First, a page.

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Spatially-resolved profiling of carbon nanotube uptake across cell lines
Nanoscale, Volume: 9, Issue: 20, Pages: 6800 - 6807
Swansea University Authors: Paul Rees , Huw Summers
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DOI (Published version): 10.1039/c7nr01561e
The internalisation and intra-cellular distribution of carbon nanotubes (CNT) has been quantitatively assessed using imaging flow cytometry. Spatial analysis of the bright field images indicates the presence of a small sub-population (5% of cells) in which the internalised CNTs are packed into prono...
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The internalisation and intra-cellular distribution of carbon nanotubes (CNT) has been quantitatively assessed using imaging flow cytometry. Spatial analysis of the bright field images indicates the presence of a small sub-population (5% of cells) in which the internalised CNTs are packed into pronounced clusters, visible as dark spots due to strong optical scattering by the nanotubes. The area of these spots can be used as a label-free metric of CNT dose and we assess the relative uptake of charge-neutral CNTs, over a 24 hours exposure period across four cell types: J774 mouse macrophage cells, A549 and Calu-6 human lung cancer cells, and MCF-7 human breast cells. The relative dose as indicated by the spot-area metric closely correlates to results using the same CNT preparation, conjugated to a FITC-label and shows pronounced uptake by the J774 cells leading to a mean dose that is >60% higher than for the other cell types. Spatial evaluation of dosing clusters is also used to quantify differences in uptake by J774 cells of CNTs with different surface functionalisation. While the percentage of CNT-cluster positive cells increases from 5% to 19% when switching from charge-neutral CNTs to poly-cationic, dendron functionalised CNTs, the single cell level analysis of internalised clusters indicates a lower dose per cell of poly-cationic CNTs relative to the charge-neutral CNTs. We concluded that there is dose homeostasis i.e., the population-averaged cellular dose of CNTs remained unchanged.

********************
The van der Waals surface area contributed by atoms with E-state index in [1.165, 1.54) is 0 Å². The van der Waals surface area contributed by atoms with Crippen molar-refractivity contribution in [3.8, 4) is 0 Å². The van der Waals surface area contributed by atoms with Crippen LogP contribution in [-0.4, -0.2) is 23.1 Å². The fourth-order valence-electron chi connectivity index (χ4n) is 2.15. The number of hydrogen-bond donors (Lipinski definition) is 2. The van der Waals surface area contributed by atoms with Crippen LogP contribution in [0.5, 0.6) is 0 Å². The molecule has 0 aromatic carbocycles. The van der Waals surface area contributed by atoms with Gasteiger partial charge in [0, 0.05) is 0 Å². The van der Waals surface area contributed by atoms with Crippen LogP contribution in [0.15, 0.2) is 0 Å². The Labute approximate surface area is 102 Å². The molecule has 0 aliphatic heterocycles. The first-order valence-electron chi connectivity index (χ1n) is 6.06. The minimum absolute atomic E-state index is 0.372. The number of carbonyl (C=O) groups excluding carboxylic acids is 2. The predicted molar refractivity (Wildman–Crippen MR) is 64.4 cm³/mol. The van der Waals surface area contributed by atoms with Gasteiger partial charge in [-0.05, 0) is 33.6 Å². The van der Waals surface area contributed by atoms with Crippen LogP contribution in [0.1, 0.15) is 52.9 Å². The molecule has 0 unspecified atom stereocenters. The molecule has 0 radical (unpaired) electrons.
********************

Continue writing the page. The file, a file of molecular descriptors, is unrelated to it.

Faculty of Science and Engineering